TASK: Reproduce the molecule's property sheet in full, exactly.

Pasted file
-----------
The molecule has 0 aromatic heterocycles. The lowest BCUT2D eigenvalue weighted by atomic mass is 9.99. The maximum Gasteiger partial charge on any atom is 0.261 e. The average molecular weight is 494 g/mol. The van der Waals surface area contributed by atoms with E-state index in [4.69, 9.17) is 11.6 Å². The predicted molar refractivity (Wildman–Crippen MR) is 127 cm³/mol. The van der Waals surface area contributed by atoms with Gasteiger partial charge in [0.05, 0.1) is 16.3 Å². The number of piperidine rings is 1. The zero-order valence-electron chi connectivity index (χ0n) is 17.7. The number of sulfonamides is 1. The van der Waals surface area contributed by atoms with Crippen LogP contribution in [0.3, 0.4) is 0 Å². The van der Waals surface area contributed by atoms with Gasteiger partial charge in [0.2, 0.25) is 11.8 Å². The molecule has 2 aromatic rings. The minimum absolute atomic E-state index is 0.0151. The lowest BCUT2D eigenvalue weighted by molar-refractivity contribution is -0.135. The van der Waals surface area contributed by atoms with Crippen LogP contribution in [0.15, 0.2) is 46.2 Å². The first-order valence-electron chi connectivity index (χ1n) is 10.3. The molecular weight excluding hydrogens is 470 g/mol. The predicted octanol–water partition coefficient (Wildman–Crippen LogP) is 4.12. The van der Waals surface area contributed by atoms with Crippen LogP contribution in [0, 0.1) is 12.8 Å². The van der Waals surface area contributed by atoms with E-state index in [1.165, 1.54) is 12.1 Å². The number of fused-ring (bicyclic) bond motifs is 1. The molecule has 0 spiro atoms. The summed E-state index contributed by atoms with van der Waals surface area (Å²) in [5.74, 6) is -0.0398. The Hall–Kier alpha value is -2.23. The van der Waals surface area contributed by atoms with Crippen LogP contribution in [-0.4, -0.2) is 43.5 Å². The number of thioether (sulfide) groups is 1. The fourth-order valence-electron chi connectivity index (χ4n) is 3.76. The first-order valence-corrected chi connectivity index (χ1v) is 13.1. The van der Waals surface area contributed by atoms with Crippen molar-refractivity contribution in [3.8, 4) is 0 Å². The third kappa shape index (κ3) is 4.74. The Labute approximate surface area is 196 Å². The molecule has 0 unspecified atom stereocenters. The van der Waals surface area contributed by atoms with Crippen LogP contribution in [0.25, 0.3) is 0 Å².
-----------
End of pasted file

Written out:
The molecule has 0 aromatic heterocycles. The lowest BCUT2D eigenvalue weighted by atomic mass is 9.99. The maximum Gasteiger partial charge on any atom is 0.261 e. The average molecular weight is 494 g/mol. The van der Waals surface area contributed by atoms with E-state index in [4.69, 9.17) is 11.6 Å². The predicted molar refractivity (Wildman–Crippen MR) is 127 cm³/mol. The van der Waals surface area contributed by atoms with Gasteiger partial charge in [0.05, 0.1) is 16.3 Å². The number of piperidine rings is 1. The zero-order valence-electron chi connectivity index (χ0n) is 17.7. The number of sulfonamides is 1. The van der Waals surface area contributed by atoms with Crippen LogP contribution in [0.3, 0.4) is 0 Å². The van der Waals surface area contributed by atoms with Gasteiger partial charge in [0.2, 0.25) is 11.8 Å². The molecule has 2 aromatic rings. The minimum absolute atomic E-state index is 0.0151. The lowest BCUT2D eigenvalue weighted by molar-refractivity contribution is -0.135. The van der Waals surface area contributed by atoms with Crippen LogP contribution in [0.15, 0.2) is 46.2 Å². The first-order valence-electron chi connectivity index (χ1n) is 10.3. The molecular weight excluding hydrogens is 470 g/mol. The predicted octanol–water partition coefficient (Wildman–Crippen LogP) is 4.12. The van der Waals surface area contributed by atoms with Crippen LogP contribution in [0, 0.1) is 12.8 Å². The van der Waals surface area contributed by atoms with E-state index in [1.165, 1.54) is 12.1 Å². The number of fused-ring (bicyclic) bond motifs is 1. The molecule has 0 spiro atoms. The summed E-state index contributed by atoms with van der Waals surface area (Å²) in [5.74, 6) is -0.0398. The Hall–Kier alpha value is -2.23. The van der Waals surface area contributed by atoms with Crippen LogP contribution in [-0.4, -0.2) is 43.5 Å². The number of thioether (sulfide) groups is 1. The fourth-order valence-electron chi connectivity index (χ4n) is 3.76. The first-order valence-corrected chi connectivity index (χ1v) is 13.1. The van der Waals surface area contributed by atoms with Crippen molar-refractivity contribution in [3.8, 4) is 0 Å². The third kappa shape index (κ3) is 4.74. The Labute approximate surface area is 196 Å². The molecule has 0 unspecified atom stereocenters. The van der Waals surface area contributed by atoms with Crippen LogP contribution in [0.25, 0.3) is 0 Å².